I am looking for a convenient and free online tool for plotting Direction Fields and Solution Curves of Ordinary Differential Equations. I tried the "Slope Field Plotter" on Geogebra; it worked tolerably well with direction fields, but for solution curves, some funny thing happens like this:

enter image description here

My Questions:

  1. Why does the solution curve appear to be very different from circles?
  2. Is there any alternative online free resources that will do a better job on this?


I would love to use WolframaAlpha for this, if it works. Any suggestions on this?

  • $\begingroup$ The curves for the solution are scripted. GeoGebra does it well, but it doesn't draw the solutions directly, it needs commands on how to do it. I can link a good GeoGebra sheet for ODE's. I'll do later... $\endgroup$ Mar 18 '17 at 12:37
  • $\begingroup$ Thanks for the comment! May I know what you mean by "scripted"? $\endgroup$
    – Zuriel
    Mar 18 '17 at 12:38
  • $\begingroup$ Sorry, better said "you need a lot of construction steps". :) $\endgroup$ Mar 18 '17 at 12:42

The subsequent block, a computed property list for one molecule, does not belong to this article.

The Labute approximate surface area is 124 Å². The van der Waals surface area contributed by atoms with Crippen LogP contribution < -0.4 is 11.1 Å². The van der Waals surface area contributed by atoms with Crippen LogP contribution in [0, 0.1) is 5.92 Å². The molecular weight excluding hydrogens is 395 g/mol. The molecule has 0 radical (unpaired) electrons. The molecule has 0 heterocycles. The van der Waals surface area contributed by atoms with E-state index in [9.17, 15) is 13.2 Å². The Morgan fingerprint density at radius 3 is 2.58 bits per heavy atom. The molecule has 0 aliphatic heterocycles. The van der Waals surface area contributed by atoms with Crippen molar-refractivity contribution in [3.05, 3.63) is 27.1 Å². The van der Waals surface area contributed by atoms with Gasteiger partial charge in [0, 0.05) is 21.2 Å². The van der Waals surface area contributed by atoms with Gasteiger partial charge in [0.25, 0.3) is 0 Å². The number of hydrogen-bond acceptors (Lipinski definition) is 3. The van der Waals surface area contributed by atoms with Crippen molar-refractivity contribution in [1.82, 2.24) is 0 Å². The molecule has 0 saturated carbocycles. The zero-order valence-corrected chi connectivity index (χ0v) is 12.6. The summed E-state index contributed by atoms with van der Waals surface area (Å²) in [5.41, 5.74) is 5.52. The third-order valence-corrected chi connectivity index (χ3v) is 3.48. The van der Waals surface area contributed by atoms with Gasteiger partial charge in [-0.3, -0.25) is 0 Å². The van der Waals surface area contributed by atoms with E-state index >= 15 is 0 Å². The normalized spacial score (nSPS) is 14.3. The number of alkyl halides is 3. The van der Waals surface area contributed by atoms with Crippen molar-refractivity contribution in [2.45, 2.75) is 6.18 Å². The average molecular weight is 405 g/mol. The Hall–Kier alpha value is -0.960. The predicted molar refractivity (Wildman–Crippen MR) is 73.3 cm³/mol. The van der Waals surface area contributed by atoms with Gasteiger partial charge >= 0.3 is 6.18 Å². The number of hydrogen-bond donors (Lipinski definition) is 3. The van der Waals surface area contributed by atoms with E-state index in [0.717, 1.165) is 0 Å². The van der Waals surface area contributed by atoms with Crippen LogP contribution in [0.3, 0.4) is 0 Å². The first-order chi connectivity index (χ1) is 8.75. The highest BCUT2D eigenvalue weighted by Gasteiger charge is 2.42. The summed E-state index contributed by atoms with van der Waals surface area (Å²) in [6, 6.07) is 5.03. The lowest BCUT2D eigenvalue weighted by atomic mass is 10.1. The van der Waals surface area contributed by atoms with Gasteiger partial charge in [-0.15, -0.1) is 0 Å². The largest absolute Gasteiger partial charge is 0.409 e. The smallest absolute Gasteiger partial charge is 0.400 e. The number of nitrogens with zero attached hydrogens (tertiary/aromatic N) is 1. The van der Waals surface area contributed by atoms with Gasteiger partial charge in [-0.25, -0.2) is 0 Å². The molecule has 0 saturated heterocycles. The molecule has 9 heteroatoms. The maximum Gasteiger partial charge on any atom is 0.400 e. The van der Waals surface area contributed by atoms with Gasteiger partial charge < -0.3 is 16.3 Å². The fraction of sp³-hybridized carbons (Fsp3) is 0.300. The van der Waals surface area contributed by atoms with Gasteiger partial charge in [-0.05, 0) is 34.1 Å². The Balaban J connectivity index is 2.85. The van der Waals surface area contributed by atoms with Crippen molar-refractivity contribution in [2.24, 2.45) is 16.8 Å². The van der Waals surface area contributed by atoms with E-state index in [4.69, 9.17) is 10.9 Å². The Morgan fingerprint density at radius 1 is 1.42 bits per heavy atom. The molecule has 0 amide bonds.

• $\begingroup$ Thanks @RafaBudría! I found it works well with other equations such as $y'=y^2+xy$; not sure why it does not do $y'=-x/y$ well. $\endgroup$
    – Zuriel
    Mar 18 '17 at 12:46
  • $\begingroup$ I am checking that particular slope field. $\endgroup$ Mar 18 '17 at 12:50

Take a look at this tool:


Found it from the Wikipedia slope field page.


You can use the command streamplot in wolframalpha like this:


where in the example above

$\dot{x}=1-x^2+y$ and $\dot{y}=1+x-y^2$

and the plot range is $x,y \in [-3,3]$

  • $\begingroup$ Thanks for the answer! How to put in equation like $y'=-x/y$? Using streamplot[{1,-x/y},{x,-3,3},{y,-3,3}]? $\endgroup$
    – Zuriel
    Mar 18 '17 at 17:31
  • $\begingroup$ Is $y$ a function of $x$, i.e. $y=y(x)$? If so, then your system is 1-dimensional. Or is your system 2-dimensional with $x=x(t), y=y(t)$ and $\dot{x}=?, \dot{y}=-x/y$? $\endgroup$
    – rpa
    Mar 18 '17 at 18:15
  • $\begingroup$ It is one dimensional; that is, $y$ is a function of $x$. $\endgroup$
    – Zuriel
    Mar 18 '17 at 18:27
  • $\begingroup$ In that case, then your vector field will be on the real line, not on a plane. You could use streamplot[{0,-x/y},{x,-3,3},{y,-3,3}] to visualize it, where every vertical line will give you the vector field for a given constant $x$. Alternatively, you can solve the ODE directly and plot the solutions for different initial conditions $y_0$ vs $t$ as in the last plot here: WolframAlpha solve y'=-x/t $\endgroup$
    – rpa
    Mar 19 '17 at 3:14

Your Answer

By clicking “Post Your Answer”, you agree to our terms of service, privacy policy and cookie policy

Not the answer you're looking for? Browse other questions tagged or ask your own question.